Friday, January 27, 2012

Unblocking Mature Woman Writer's Block

I had writer's block for about 35 years. When I was 9 I wrote constantly, entered writing contests and won sometimes; wrote, directed a school play in 5th grade. Went to college in English education so I could write more, better. Then I stopped writing. Work, goofing off and life kept me busy. Easily explained and understood. In 2006, I started writing again. In 2008 I published my first novel. I've been writing on scraps of paper, in composition books, gift journals, with screenwriting software, and on the refrigerator since then, but cannot move past snippets. From July to October last year, I could not write at all. So what do we do when we can't write, when it is what we need to do passionately? We talk about not writing. We read other people's craft. We meet. We fidget, play the tape loop about failure over and over in our heads. We judge, criticize, rewire neurons, and report failure to our creative synapses. This week friend Susan and I talked about this. We are aware of the usual suspect excuses: time, subject, interruptions, discipline. Same old, same old. We came up with a couple of insightful ideas. We're smart, educated, were not born yesterday, and know what good writing is and does. We know that good writing is putting the truth and heart on the page, connecting with empathy and understanding to the reader. It's the writing we like to read, and the writing we like to do. But. What if our children read it? What pain will we cause those we love? What in our past that we believe readers might appreciate do we not want to talk about? How do we move past not wanting to tell bad stories on ourselves, even if we think it might be funny to a reader? Can we be completely honest? If I cannot refer to myself as aging, or older, or an elder, what does that say about how truthfully I write? If I avoid pain in the present, can I write despondence with honesty? Can I bleed on the page? Does my therapist know I'm stymied like this? Is there a creative writing shoehorn? What's the 10k volt creative jolt I need? Can I pay for one more writing workshop? What Susan and I decided is the same methodology that worked when we were 9 years old. Practice, practice, practice.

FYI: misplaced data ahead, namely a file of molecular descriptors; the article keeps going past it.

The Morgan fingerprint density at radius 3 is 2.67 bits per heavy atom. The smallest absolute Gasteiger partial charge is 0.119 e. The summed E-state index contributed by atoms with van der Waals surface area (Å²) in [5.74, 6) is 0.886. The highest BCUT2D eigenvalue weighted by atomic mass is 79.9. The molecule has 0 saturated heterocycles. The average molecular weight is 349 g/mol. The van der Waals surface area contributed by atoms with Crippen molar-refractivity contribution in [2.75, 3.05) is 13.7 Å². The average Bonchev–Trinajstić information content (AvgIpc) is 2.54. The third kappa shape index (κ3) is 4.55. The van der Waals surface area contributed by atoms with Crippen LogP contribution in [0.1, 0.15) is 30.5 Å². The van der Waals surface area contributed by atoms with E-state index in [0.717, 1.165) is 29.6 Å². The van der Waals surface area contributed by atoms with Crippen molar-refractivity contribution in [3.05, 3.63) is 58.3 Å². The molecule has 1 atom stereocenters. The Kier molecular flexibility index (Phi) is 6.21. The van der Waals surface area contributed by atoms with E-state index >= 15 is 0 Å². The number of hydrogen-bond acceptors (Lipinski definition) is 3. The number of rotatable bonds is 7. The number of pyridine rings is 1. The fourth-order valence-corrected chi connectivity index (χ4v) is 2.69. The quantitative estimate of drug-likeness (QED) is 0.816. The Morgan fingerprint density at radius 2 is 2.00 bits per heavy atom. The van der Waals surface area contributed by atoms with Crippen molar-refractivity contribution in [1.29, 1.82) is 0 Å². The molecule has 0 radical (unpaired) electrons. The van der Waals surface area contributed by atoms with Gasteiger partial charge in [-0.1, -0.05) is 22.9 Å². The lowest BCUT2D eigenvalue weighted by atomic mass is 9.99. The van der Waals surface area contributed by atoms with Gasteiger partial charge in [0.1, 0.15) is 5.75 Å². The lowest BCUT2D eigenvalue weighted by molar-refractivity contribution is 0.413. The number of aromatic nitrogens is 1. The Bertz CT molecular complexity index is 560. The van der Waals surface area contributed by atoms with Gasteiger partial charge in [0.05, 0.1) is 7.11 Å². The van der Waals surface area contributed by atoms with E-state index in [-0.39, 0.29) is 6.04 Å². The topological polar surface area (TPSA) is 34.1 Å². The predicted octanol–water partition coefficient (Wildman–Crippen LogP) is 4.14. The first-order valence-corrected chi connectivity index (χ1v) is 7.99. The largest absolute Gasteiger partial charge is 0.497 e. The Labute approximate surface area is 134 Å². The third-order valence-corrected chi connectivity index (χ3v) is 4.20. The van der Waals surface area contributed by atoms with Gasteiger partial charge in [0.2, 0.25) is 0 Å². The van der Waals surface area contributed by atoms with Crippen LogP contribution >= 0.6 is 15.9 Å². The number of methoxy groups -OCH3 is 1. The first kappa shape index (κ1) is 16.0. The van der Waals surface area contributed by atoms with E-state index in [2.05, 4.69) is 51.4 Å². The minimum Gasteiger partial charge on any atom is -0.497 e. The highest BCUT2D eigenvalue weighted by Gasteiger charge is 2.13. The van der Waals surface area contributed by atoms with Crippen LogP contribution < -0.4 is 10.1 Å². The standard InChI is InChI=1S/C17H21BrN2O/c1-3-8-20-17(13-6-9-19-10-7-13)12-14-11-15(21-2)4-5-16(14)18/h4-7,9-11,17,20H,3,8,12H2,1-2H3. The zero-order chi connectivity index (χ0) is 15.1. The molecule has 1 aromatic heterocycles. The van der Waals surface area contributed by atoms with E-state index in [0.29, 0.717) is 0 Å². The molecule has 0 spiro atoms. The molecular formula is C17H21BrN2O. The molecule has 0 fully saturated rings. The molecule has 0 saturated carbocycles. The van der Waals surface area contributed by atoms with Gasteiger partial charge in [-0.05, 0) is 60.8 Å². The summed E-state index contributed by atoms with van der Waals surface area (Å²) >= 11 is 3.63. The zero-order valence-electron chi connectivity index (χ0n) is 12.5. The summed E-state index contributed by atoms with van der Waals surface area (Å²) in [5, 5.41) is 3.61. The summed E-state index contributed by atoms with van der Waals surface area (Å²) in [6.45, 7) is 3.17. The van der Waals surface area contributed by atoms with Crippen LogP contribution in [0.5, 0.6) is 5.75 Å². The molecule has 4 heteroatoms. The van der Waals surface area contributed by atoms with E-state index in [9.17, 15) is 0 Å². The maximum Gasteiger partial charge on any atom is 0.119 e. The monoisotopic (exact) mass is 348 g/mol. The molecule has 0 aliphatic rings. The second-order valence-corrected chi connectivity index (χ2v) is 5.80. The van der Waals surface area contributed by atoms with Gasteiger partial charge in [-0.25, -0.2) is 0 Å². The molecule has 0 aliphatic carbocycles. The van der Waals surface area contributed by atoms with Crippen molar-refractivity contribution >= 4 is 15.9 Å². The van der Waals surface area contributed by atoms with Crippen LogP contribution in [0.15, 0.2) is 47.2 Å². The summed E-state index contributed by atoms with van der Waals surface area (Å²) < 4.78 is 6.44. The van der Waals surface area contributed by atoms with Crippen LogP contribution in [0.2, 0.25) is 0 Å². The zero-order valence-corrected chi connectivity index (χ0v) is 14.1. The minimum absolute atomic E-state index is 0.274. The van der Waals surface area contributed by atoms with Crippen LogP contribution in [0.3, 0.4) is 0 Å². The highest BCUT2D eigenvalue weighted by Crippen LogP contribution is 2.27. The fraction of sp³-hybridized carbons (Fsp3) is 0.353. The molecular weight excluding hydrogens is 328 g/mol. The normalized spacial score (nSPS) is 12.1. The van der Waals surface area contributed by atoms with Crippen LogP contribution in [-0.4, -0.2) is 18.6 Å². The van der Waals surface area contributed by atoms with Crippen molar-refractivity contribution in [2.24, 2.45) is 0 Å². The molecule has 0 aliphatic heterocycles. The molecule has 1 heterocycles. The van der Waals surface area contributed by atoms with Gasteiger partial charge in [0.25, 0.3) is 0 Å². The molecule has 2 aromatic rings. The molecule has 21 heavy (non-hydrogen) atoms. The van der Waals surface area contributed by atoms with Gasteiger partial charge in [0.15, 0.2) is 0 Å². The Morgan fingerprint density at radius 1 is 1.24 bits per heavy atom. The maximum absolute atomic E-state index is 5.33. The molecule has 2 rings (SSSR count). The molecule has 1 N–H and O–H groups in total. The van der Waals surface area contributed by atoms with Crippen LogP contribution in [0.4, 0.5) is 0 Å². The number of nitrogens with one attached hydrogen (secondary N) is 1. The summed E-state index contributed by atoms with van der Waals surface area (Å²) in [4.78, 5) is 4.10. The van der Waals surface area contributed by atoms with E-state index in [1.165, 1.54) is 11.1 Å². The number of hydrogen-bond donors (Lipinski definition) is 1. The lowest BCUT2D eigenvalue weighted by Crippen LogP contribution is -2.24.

1 comment:

  1. Your words are always inspiring to me, Linda, even though I have only fairly recently begun to read them! And I feel you on this one.
    There are so many speed bumps, or maybe hurdles, along the way. It seems worth it to exorcise the demons -- whether actively or just eventually doing so. That same old tape loop plays in my head as well.